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Michigan Medicine launches effort to make wellness a cultural norm



Another goal of the office is to improve the overall workplace environment and experience of Michigan Medicine’s faculty, staff, and learners. “You’re not going to have a well workplace if people are not treating each other with respect,” she said at the meeting, jointly sponsored by the Triological Society and the American College of Surgeons. “One of the many challenges is that there is great stigma in our profession for those who are suffering from mental health challenges such as stress, anxiety, depression, and perhaps substance abuse. We need to reduce the stigma, because it’s very dangerous if people who are struggling are unwilling to seek help. We don’t ask people that we supervise or work with how they’re doing, so we have adopted an optional wellness check-in that is incorporated into mid-year and annual evaluations for faculty, staff, and learners to enable leaders to address any challenges that may arise.” In addition, a group of residents is piloting the use of meditation and mindfulness applications such as MoodGym and Headspace to see if they affect resident wellness.

Ultimately, Dr. Bradford and her associates plan to use a standardized benchmark instrument to measure well-being, and include the measure in the institutional performance dashboard. “Administrative burden is a growing problem,” she said. “We’re going to address this for health care professionals, particularly as it relates to the electronic medical record. Our primary care colleagues sometimes spend as many hours outside of clinic documenting as they do in clinic. We want to develop and implement strategies to lessen or remove this burden in order to improve provider efficiency and satisfaction.”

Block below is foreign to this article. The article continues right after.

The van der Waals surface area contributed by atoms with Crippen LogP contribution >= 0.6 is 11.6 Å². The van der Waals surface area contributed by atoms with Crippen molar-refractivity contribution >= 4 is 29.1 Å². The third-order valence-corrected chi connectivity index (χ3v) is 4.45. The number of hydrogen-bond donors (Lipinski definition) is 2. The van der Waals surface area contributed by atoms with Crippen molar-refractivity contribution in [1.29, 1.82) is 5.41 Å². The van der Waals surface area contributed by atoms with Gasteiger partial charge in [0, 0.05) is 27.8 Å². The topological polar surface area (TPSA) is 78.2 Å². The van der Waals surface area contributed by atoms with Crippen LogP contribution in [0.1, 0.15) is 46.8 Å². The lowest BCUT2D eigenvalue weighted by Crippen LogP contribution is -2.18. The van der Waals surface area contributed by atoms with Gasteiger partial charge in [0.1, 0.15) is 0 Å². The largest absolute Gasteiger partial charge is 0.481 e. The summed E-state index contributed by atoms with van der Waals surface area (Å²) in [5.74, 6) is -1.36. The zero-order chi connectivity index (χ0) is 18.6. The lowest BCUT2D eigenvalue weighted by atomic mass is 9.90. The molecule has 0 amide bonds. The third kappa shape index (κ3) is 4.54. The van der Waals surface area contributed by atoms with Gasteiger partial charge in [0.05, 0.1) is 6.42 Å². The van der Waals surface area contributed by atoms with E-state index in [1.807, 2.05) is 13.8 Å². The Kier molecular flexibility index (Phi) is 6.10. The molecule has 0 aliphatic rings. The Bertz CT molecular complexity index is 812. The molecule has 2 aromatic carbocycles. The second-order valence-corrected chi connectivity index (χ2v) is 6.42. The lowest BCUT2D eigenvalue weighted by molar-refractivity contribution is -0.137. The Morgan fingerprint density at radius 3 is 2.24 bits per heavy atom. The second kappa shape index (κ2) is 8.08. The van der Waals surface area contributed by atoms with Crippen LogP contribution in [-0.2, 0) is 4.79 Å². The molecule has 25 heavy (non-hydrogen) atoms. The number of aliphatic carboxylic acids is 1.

In the course of helping to develop the wellness initiative, Dr. Bradford said that she learned the importance of addressing moral distress in the workplace. “We sort of lose our humanity if we don’t show emotion when tragedies happen. There is really good literature around terminal event debriefings, so if somebody dies unexpectedly in the operating room or in the CT scanner, rather than just walking away and pretending nothing happened, we’re supposed to pause and gather, and reflect on the sadness of the loss. Because if we don’t grieve our losses we become more like machines than human beings. It’s important to provide emotional support for all individuals involved.”

She reported having no relevant financial disclosures.


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